Human rights group Karapatan deems the suspension of peace talks as “another indication of the Duterte regime’s disinterest in pursuing and committing to reforms that benefit the Filipino people and in meeting its obligations to release political prisoners.”
By ARNETH ASIDDAO
MANILA – Violi Morillo, wife of political prisoner Norberto Morillo, had hoped Duterte meant his promise to release all political detainees two years ago.
Norberto, a farmer and volunteer for a rights group, was arrested and falsely charged with 19 counts of murder in 2008.
Violi joined relatives of other political prisoners in a protest action outside the Department of Justice, June 20, to urge the release of all political prisoners amid the recent suspension of the formal peace talks between the Government of the Republic of the Philippines’s (GRP) and the National Democratic Front of the Philippines (NDFP) upon orders of President Duterte.
Human rights alliance Karapatan denounced the GRP’s unilateral decision to halt peace negotiations with the National Democratic Front of the Philippines (NDFP), calling it “another indication of the Duterte regime’s disinterest in pursuing and committing to reforms that benefit the Filipino people and in meeting its obligations to release political prisoners.”
Cristina Palabay, secretary general of Karapatan, said, “This administration just doesn’t want to talk about the country’s primary problems because it will get exposed as the leading perpetrator of human rights violations.”
On June 14, Office of the Presidential Adviser on Peace Process (OPAPP) Secretary Jesus Dureza said during a press briefing that the formal talks is suspended “to engage the public… and get their support.”
The group, however, said the public has been clamoring for the resumption of the peace talks so that “issues of landlessness, landgrabbing, low wages, dismal social services” can be addressed.
“In truth, Duterte and his cohorts wanted to deny the more than 503 political prisoners their freedom from incarceration. They wanted to perpetuate the practice of illegally arresting political dissenters, activists, and development workers based on trumped-up charges,” Palabay added.
Of the 503 political prisoners, 173 were arrested during the Duterte administration.
Crackdown across all sectors
Kilusang Magbubukid ng Pilipinas (KMP) Secretary General Antonio Flores said farmers who fight for their right to land are being arrested and killed because of the government’s lack of commitment in resolving land issues, which he considers as the country’s main problem.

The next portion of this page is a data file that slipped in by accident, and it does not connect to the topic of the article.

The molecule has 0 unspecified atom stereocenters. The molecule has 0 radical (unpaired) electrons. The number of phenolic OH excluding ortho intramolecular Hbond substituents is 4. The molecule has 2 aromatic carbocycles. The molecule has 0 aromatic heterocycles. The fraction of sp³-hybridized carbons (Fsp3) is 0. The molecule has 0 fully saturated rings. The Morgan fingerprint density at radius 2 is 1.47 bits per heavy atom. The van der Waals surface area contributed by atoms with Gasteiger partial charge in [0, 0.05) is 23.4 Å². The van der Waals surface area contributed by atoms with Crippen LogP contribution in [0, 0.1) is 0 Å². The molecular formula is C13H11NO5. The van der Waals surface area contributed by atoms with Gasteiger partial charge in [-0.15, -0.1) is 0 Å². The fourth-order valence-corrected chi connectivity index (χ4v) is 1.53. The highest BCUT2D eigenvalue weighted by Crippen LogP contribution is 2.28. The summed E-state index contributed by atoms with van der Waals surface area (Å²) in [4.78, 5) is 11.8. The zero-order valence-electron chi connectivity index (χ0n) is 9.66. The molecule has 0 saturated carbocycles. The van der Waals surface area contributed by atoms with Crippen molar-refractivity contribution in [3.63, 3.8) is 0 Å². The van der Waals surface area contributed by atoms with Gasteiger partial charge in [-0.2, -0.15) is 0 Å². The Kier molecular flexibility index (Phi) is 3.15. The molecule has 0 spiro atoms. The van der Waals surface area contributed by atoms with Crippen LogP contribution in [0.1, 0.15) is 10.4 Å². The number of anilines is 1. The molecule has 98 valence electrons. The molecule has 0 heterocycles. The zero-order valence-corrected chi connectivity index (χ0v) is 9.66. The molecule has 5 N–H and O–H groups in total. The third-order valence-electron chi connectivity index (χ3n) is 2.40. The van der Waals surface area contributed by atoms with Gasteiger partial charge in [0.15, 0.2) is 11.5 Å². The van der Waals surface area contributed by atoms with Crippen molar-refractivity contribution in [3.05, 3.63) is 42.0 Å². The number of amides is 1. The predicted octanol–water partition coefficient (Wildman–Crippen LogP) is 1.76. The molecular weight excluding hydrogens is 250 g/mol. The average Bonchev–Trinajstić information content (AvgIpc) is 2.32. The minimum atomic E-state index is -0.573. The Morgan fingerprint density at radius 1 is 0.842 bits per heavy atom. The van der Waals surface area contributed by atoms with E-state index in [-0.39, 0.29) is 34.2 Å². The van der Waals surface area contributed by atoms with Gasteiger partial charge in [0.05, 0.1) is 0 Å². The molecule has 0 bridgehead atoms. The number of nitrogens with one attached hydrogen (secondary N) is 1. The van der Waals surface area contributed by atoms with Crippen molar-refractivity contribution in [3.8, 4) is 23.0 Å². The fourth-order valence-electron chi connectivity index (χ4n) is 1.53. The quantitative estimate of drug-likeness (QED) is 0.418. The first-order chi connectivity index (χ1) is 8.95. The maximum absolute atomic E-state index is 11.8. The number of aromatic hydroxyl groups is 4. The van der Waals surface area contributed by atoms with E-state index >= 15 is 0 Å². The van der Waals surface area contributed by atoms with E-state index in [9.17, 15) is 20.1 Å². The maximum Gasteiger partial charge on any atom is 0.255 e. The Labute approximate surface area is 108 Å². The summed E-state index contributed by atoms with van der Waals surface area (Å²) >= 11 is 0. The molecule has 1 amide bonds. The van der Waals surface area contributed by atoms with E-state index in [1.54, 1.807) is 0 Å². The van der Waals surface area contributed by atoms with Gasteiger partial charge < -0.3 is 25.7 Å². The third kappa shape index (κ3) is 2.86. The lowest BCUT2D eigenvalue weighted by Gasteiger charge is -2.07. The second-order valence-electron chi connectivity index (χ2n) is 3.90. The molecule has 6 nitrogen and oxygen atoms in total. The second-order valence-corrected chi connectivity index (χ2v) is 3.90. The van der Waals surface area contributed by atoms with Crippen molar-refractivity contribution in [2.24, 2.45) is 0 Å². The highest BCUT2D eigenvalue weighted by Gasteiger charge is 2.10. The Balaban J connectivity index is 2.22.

According to Karapatan, 123 farmers were killed since Duterte came to power until March this year.
Last February, five farmers from Ilagan City, Isabela were arrested by soldiers. According to Karapatan’s documentation, the victims were subjected to “intense interrogation” and were slapped with trumped-up charges of illegal possession of firearms and explosives. The following month, six youth organizers from KMP were also arrested in Negros Oriental, including UP Cebu graduate Myles Albasin.
“The problem is landlessness, why is the government intensifying military operations in the countryside? Why are they arresting farmers?”
The labor sector said they are experiencing the same repression under the Duterte administration.
“Workers just want to have secure jobs, benefits and fair wages but the government’s response is to kill and illegally arrest them,” Kilusang Mayo Uno added.
Former political prisoner Sharon Cabusao-Silva of Gabriela, on the other hand, reiterated that joining the struggle for genuine social change is not a crime.
“Women political detainees are not criminals. They are your mothers, siblings, and wives who chose to fight for the future of their children in a country ensnared by poverty, oppression, and foreign exploitation,” Silva said.
According to latest Karapatan data, there are 45 women political prisoners in the country.
Silva decried the inhuman treatment political detainees experience in jails, including not being given enough food and medical attention.
Aside from harsh prison conditions, Silva also slammed the “rotten” justice system that political prisoners have to put up with and said that it is no longer surprising for the “macho-fascist” Duterte administration to subject women to abuse and mistreatment.
“Duterte likes to target women who resist and fight for their rights.”
Violi said the situation has even become worse under Duterte. “Because more people are getting detained, jails become too crowded. The food and water are not enough,” Morilla explained.
Despite the dismal conditions of political prisoners in the country, Violi still believes in the power of collective action in pushing Duterte to meet their demands.
“Mass actions are important because it is a way to pressure the president. We need to move. We victims and families of illegal arrests think that it is the most effective way to help them get their freedom back,” she said.